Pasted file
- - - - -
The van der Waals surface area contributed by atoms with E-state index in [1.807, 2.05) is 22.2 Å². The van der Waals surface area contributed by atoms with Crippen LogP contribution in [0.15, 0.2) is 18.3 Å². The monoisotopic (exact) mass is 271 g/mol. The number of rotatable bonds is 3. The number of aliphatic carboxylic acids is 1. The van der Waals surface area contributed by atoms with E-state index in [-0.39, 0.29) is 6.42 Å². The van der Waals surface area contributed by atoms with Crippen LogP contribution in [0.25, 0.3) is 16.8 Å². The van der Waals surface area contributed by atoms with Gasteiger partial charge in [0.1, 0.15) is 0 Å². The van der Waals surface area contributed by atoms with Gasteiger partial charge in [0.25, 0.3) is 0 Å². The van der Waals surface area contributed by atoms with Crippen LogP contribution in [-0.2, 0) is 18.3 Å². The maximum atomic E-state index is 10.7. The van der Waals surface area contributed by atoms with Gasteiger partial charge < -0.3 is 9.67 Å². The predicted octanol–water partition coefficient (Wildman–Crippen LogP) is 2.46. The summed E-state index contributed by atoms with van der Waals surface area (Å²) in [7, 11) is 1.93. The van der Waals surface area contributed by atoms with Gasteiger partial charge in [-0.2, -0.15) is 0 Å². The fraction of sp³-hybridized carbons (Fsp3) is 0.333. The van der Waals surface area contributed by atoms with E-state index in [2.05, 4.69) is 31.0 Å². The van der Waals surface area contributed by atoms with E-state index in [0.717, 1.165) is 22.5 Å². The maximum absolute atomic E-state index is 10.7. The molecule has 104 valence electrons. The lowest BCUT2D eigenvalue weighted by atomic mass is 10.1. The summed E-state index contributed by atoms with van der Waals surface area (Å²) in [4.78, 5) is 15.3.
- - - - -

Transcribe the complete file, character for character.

The van der Waals surface area contributed by atoms with E-state index in [1.807, 2.05) is 22.2 Å². The van der Waals surface area contributed by atoms with Crippen LogP contribution in [0.15, 0.2) is 18.3 Å². The monoisotopic (exact) mass is 271 g/mol. The number of rotatable bonds is 3. The number of aliphatic carboxylic acids is 1. The van der Waals surface area contributed by atoms with E-state index in [-0.39, 0.29) is 6.42 Å². The van der Waals surface area contributed by atoms with Crippen LogP contribution in [0.25, 0.3) is 16.8 Å². The van der Waals surface area contributed by atoms with Gasteiger partial charge in [0.1, 0.15) is 0 Å². The van der Waals surface area contributed by atoms with Gasteiger partial charge in [0.25, 0.3) is 0 Å². The van der Waals surface area contributed by atoms with Crippen LogP contribution in [-0.2, 0) is 18.3 Å². The maximum atomic E-state index is 10.7. The van der Waals surface area contributed by atoms with Gasteiger partial charge < -0.3 is 9.67 Å². The predicted octanol–water partition coefficient (Wildman–Crippen LogP) is 2.46. The summed E-state index contributed by atoms with van der Waals surface area (Å²) in [7, 11) is 1.93. The van der Waals surface area contributed by atoms with Gasteiger partial charge in [-0.2, -0.15) is 0 Å². The fraction of sp³-hybridized carbons (Fsp3) is 0.333. The van der Waals surface area contributed by atoms with E-state index in [2.05, 4.69) is 31.0 Å². The van der Waals surface area contributed by atoms with E-state index in [0.717, 1.165) is 22.5 Å². The maximum absolute atomic E-state index is 10.7. The molecule has 104 valence electrons. The lowest BCUT2D eigenvalue weighted by atomic mass is 10.1. The summed E-state index contributed by atoms with van der Waals surface area (Å²) in [4.78, 5) is 15.3.